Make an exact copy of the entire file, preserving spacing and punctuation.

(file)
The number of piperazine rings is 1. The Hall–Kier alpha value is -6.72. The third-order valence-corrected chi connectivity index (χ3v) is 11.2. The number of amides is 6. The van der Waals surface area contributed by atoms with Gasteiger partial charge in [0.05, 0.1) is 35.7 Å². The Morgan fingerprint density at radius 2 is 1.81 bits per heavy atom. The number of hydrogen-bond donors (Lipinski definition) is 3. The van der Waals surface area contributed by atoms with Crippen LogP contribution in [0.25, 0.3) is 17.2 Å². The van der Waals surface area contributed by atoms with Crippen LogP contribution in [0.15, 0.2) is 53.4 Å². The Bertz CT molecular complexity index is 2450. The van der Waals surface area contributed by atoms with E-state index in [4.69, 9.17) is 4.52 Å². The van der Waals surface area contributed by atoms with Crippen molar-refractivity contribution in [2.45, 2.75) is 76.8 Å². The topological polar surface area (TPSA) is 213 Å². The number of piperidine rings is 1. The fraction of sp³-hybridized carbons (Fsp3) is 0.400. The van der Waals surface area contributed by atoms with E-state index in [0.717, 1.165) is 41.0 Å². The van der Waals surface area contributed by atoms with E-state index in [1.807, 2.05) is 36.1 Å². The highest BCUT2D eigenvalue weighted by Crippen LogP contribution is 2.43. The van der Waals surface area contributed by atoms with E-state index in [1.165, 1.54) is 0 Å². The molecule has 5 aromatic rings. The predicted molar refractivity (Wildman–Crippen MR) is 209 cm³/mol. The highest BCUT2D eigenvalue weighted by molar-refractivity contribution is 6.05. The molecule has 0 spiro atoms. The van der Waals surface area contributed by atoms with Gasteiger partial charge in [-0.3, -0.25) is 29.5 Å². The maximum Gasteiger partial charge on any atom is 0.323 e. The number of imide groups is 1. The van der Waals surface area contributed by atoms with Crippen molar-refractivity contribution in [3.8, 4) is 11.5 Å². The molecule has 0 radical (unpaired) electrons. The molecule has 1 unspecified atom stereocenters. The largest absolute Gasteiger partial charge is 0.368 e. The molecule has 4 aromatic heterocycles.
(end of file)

The number of piperazine rings is 1. The Hall–Kier alpha value is -6.72. The third-order valence-corrected chi connectivity index (χ3v) is 11.2. The number of amides is 6. The van der Waals surface area contributed by atoms with Gasteiger partial charge in [0.05, 0.1) is 35.7 Å². The Morgan fingerprint density at radius 2 is 1.81 bits per heavy atom. The number of hydrogen-bond donors (Lipinski definition) is 3. The van der Waals surface area contributed by atoms with Crippen LogP contribution in [0.25, 0.3) is 17.2 Å². The van der Waals surface area contributed by atoms with Crippen LogP contribution in [0.15, 0.2) is 53.4 Å². The Bertz CT molecular complexity index is 2450. The van der Waals surface area contributed by atoms with E-state index in [4.69, 9.17) is 4.52 Å². The van der Waals surface area contributed by atoms with Crippen molar-refractivity contribution in [2.45, 2.75) is 76.8 Å². The topological polar surface area (TPSA) is 213 Å². The number of piperidine rings is 1. The fraction of sp³-hybridized carbons (Fsp3) is 0.400. The van der Waals surface area contributed by atoms with E-state index in [0.717, 1.165) is 41.0 Å². The van der Waals surface area contributed by atoms with E-state index in [1.807, 2.05) is 36.1 Å². The highest BCUT2D eigenvalue weighted by Crippen LogP contribution is 2.43. The van der Waals surface area contributed by atoms with E-state index in [1.165, 1.54) is 0 Å². The molecule has 5 aromatic rings. The predicted molar refractivity (Wildman–Crippen MR) is 209 cm³/mol. The highest BCUT2D eigenvalue weighted by molar-refractivity contribution is 6.05. The molecule has 0 spiro atoms. The van der Waals surface area contributed by atoms with Gasteiger partial charge in [-0.3, -0.25) is 29.5 Å². The maximum Gasteiger partial charge on any atom is 0.323 e. The number of imide groups is 1. The van der Waals surface area contributed by atoms with Crippen molar-refractivity contribution in [3.8, 4) is 11.5 Å². The molecule has 0 radical (unpaired) electrons. The molecule has 1 unspecified atom stereocenters. The largest absolute Gasteiger partial charge is 0.368 e. The molecule has 4 aromatic heterocycles.